A wearable ultrasound sticker the size of a postage stamp can continuously measure tissue stiffness and may have a place in monitoring organ transplantation patients, according to research published February 9 in Science Advances.
A team of researchers led by Hsiao-Chuan Liu, PhD, and doctoral students Yushun Zeng and Chen Gong of the University of Southern California found that their bio-adhesive ultrasound elastography (BAUS-E) sticker can continuously monitor the stiffness of organs over 48 hours and detect subtle changes that could signal the progression of disease such as organ failure and rejection. The group developed the sticker at the Massachusetts Institute of Technology, where Liu was a visiting scientist at the time of the study.
“Our continuous BAUS-E measurements exhibited a similar trend between the increase in liver stiffness and the progression of acute liver failure,” the study authors wrote.
While tissues and organs stiffen as people age, this stiffening is more noticeable in tissues with certain diseases, including cancer. Elastography is an ultrasound method used to measure tissue stiffness and has been shown to detect certain cancers. It is also used to monitor patients who recently underwent organ transplantation, with organ stiffening pointing toward acute failure or rejection.
However, with traditional ultrasound, monitoring cannot be performed continuously. The researchers noted that this means clinicians may miss key moments in which a transplanted organ is failing.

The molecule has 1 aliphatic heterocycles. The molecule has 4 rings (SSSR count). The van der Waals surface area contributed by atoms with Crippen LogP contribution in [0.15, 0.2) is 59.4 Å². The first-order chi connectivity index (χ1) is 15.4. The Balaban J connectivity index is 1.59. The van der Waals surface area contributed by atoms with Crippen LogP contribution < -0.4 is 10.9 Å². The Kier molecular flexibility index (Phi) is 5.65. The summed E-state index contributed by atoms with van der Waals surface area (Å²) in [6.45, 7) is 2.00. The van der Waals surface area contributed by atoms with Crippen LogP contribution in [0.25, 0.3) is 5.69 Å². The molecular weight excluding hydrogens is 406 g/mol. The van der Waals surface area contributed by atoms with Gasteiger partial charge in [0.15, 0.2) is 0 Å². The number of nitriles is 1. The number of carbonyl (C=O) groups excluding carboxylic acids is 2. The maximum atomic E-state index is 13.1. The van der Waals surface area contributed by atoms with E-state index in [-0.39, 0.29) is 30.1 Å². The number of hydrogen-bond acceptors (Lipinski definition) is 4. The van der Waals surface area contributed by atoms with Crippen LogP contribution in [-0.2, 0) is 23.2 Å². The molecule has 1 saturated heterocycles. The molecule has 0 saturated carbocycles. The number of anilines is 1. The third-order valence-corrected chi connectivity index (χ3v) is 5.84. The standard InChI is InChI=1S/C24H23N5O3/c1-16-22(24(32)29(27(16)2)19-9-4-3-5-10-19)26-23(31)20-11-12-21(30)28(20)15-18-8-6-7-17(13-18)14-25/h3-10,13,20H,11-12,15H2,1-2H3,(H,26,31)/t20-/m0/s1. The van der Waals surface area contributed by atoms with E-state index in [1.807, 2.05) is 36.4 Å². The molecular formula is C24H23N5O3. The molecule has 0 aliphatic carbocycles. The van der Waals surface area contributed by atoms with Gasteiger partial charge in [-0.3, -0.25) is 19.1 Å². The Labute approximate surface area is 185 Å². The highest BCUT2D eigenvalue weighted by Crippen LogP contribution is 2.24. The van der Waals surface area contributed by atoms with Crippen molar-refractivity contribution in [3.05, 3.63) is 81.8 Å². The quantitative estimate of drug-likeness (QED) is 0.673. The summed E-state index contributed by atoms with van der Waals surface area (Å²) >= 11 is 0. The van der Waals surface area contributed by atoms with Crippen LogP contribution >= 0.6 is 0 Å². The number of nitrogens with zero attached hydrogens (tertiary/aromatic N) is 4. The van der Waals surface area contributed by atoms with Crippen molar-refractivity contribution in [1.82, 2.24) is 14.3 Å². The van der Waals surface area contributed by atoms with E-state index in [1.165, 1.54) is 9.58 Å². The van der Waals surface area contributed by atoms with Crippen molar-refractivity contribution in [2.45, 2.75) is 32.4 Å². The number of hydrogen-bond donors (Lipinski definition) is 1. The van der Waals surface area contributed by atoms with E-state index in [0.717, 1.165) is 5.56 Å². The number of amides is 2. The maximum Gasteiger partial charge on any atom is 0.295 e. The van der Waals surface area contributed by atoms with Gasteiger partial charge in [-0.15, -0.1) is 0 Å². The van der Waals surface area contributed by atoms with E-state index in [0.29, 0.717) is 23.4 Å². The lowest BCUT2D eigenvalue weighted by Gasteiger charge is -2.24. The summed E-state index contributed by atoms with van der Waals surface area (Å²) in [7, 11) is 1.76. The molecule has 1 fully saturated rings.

With this method in mind, Liu, Zeng, Gong, et al developed their ultrasound sticker to be worn on the skin and provide continuous imaging feedback on the condition of tissues and organs. However, they also designed the sticker to have the same sensitivity as conventional ultrasound probes.
The authors wrote that they used advanced fabrication techniques to cut small transducers from high-quality piezoelectric materials, making way for their sticker to be postage stamp-sized. They incorporated 128 miniature transducers that were fabricated onto a 25-mm-square chip. From there, the group lined the chip’s underside with a hydrogel-based adhesive. This made room for sound waves to travel in and out of the device.
The researchers performed their preliminary research on rodent models. They reported that the stickers could continuously measure liver stiffness over the course of 48 hours. They also highlighted that the imaging data collected reported “clear and early” signs of acute liver failure, which were confirmed with tissue sampling.
When it came to peak-peak sensitivity, BAUS-E achieved a sensitivity of -4.14 dB while a commercial transducer had a sensitivity of -3.17. A value closer to 0 dB indicates higher sensitivity of the ultrasonic device.
For BAUS-E in B-mode imaging, the lateral resolution and the axial resolution, determined by a -6-dB full-width half-maximum beam profile, were approximately 0.13 mm and 0.36 mm using tungsten wire phantom, respectively. This included target tissues at 13 mm.
“Theoretical calculations predicted lateral and axial resolutions of 0.14 and 0.39 mm, respectively, based on BAUS-E’s center frequency of 7.5 MHz and aperture size of 24 mm,” the researchers added.
The authors indicated that they are working with clinicians to adapt the sticker for use in patients recovering from organ transplants in the intensive care unit (ICU). They added that the sticker is planned to be designed into a more portable, self-enclosed version that patients can wear at home.
“BAUS-E holds great potential for expanding substantial applications of ultrasound wearable devices such as in patients undergoing organ transplantation in ICU, cancer research, and acute decompensated heart failure in clinical settings, in which the benefit of affixing an ultrasound device becomes especially evident,” the team wrote.
The full study can be found here.